14 Oct 2015
So what is the best way to start a hike in Squaw Valley, well with an Imagine Dragons concert at Harvey’s in South Lake Tahoe of course! I will tell you that if you were lucky enough to go to the concert in 2015, you may just be ruined for all other concerts. Those guys were on fire and took their music to an entire new level. Oh, oh, well getting back to my post on hiking with T1D …Then, you load up on what is left at Starbucks and head for Squaw Valley that night so you can wake up early and go hiking in the morning! Hmm, did I actually get any sleep, I’m not sure…
Squaw Valley is probably best known for the winter Olympics in 1960, but has some great summer hiking for all levels of fitness, and one fun and rather quick hike is taking the Shirley Lake trail all the way to the top and riding the tram back down. The scenery is unique and some of the views will be what you remember whenever someone says “Lake Tahoe.”
Right about now you might be wondering, “What does hiking the Shirley Lake Trail in Squaw Valley have to do with T1D?” Well let’s say T1D and remote locations, like most hiking trails, are two things that don’t mix well if you’re unprepared. A fun outing can quickly turn into a very dangerous situation in just a couple of minutes.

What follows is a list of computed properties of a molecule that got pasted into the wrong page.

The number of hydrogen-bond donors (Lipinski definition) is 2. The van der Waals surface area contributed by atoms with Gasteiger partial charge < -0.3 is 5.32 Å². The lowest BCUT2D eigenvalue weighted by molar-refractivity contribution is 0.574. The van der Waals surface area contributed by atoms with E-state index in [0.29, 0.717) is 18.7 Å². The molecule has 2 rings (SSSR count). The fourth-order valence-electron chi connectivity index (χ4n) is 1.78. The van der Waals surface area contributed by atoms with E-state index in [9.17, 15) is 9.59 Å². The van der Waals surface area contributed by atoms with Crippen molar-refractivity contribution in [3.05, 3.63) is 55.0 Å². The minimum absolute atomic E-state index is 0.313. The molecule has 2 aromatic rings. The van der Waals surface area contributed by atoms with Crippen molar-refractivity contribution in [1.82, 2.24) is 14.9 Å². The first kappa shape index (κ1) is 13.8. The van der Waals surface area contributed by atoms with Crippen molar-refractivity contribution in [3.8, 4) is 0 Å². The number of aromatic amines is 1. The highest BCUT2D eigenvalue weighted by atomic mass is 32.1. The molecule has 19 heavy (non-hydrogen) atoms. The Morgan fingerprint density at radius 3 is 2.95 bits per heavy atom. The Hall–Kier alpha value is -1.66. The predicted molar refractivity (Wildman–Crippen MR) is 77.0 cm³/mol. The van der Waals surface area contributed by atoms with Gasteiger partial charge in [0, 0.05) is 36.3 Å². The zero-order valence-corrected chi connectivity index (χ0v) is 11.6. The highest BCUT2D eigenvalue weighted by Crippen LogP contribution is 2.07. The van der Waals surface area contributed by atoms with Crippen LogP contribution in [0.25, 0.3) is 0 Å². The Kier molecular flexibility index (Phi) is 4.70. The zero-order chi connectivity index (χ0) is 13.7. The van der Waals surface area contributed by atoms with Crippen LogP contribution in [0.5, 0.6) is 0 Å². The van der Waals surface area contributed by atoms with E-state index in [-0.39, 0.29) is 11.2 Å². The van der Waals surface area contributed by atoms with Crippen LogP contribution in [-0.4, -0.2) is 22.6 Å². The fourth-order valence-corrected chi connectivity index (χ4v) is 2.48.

Your hike can be anywhere but I’m going to use Shirley Lake trail as an example because it has all the perfect conditions that a hiker with T1D can face. It is a little remote, about 4 miles, about 2,000 ft in elevation gain from an already elevated starting point, and nice hot weather. So there you have the makings of the formula that perplexes most people with T1D; exercise, elevation, heat and hydration.
Now being the over protective parent, I packed what I thought was an abundance of bumpers (carbs for bumping low sugar levels, these are some of my faves). The trail was excellent and went up a small river bed with carved out rock; scenes literally right out of Disney’s Big Thunder Mountain Railroad. The exercise starts right away as you start high stepping and rock jumping, but there were some level spots and good resting points, too. About half of the way to the top you come to a granite face and it is a nice bit of exercise to scramble to the top, nothing dangerous, but definitely a good high altitude aerobic workout.